Middle-east Arab News Opinion | Asharq Al-awsat

Mosul’s Escapees: A Living Hell | ASHARQ AL-AWSAT English Archive 2005 -2017
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Media ID: 55362011

Iraqi families who were displaced by the ongoing operation by Iraqi forces against ISIS to retake Mosul. AFP

Mosul- After 28 months into the hardline group ISIS taking over control of Iraq’s Kokajli, east of Mosul, Ali Jassim, 56, has been able to take his first free puff of a cigarette in a very long time.

Liberated by the exertions of the Iraq Security Forces and elite counterterrorism force, ISIS extremists who once wreaked havoc over one over Mosul’s greater neighborhoods have been successfully driven out.

ISIS’ ultra-hardline rule prohibits smoking, which is considered a crime punishable by flogging and extravagant fines, in areas under control. Paradoxically, the self-proclaimed caliphate’s militants are given the opportunity to traffic banned merchandise, selling cigarettes at outstanding prices.

Until Kokajli is cleared of minefields and hazardous debris, ISF units have escorted most of the area’s displaced to fortified camps in Iraqi Kurdistan. Speaking to the refugees, they would shudder out the words when remembering what it was like to live under ISIS dominance. “A living hell,” they would say.

The terror group would carry out brutal policies against all civilians irrespective of their age group, gender or wellbeing. The criminal code for ISIS rule unfairly penalizes the smallest of deeds, such as smoking and walking around past curfews.

Asharq Al-Awsat reporters were on the receiving end as another group of Mosul refugees arriving to safety camps located 50 kilometers west of Irbil.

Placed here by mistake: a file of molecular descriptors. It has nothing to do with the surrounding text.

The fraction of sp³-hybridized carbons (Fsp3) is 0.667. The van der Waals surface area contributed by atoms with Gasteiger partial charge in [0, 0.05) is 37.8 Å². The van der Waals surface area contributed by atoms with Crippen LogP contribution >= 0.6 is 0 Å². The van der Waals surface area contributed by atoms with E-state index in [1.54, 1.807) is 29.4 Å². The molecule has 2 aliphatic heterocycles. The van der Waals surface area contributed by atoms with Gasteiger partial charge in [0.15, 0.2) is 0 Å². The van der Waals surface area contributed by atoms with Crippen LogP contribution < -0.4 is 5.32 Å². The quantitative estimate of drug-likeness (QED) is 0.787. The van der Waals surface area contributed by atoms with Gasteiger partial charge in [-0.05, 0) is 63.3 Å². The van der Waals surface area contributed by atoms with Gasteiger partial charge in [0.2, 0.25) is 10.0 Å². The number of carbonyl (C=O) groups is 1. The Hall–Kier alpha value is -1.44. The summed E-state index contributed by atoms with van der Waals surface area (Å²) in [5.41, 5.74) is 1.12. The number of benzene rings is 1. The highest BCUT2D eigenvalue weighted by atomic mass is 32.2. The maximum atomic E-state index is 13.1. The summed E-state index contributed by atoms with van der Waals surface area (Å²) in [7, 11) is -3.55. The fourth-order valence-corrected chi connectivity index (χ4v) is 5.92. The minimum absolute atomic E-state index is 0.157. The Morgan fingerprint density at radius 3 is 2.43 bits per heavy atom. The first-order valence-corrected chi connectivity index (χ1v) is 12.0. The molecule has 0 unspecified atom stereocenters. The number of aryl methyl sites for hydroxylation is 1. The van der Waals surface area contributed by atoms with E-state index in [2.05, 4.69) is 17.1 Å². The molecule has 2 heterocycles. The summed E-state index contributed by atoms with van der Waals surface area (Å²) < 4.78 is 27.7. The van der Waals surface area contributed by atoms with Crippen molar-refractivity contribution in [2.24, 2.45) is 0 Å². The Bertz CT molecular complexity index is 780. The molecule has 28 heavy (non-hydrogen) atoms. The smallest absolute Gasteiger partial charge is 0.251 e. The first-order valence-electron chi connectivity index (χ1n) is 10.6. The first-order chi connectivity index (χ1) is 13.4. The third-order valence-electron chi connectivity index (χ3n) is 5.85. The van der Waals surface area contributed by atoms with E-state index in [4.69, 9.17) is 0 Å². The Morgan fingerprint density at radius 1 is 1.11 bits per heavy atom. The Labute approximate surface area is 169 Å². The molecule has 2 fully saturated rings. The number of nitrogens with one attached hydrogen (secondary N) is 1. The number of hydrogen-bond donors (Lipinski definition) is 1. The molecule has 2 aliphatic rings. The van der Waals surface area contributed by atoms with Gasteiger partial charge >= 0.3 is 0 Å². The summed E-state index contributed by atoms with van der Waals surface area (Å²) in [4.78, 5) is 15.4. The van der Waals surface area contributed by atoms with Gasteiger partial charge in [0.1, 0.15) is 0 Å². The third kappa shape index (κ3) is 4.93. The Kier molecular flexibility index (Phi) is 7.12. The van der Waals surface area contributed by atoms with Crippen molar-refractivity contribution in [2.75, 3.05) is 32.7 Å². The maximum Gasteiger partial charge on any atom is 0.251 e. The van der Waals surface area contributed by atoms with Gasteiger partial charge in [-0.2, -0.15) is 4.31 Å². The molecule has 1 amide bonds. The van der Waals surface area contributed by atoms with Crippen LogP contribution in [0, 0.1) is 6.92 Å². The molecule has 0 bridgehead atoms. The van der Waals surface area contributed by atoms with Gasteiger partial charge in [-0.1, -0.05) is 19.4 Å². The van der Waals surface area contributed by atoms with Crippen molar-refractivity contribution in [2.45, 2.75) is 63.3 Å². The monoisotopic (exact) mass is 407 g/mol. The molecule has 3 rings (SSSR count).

The national ministry of transportation had provided the logistics needed to transfer citizens arriving from Mosul, after ISF units having collected them from war zones.

Counterterrorism forces in Iraq have been evacuating civilians from frontiers, so that areas can be combed post liberation and made safe again.

Displaced Iraqis go through a security screening to make sure that they have not been associated with the hardline group’s activities. Many rumors have risen on ISIS militants attempting to slip in along with the crowds of refugees.
With a break of sweat trickling down his worn-out forehead, “It feels as if I have been born again,” said Jasim.

“We have driven out ISIS terrorists, that puppeteered our lives and stripped us of our dignity on a daily basis,”

“Extortion, starvation, death and uprooting were the highlights of our broken daily life,” added the pre-ISIS’ dark age school teacher, Jasim.

Men are forced to grow their beards under ISIS management– the excruciating end of a leather whip, five days in prison and a scarce 40 dollar fine would face a man whose beard length does not meet the radical and unsanitary ISIS standard.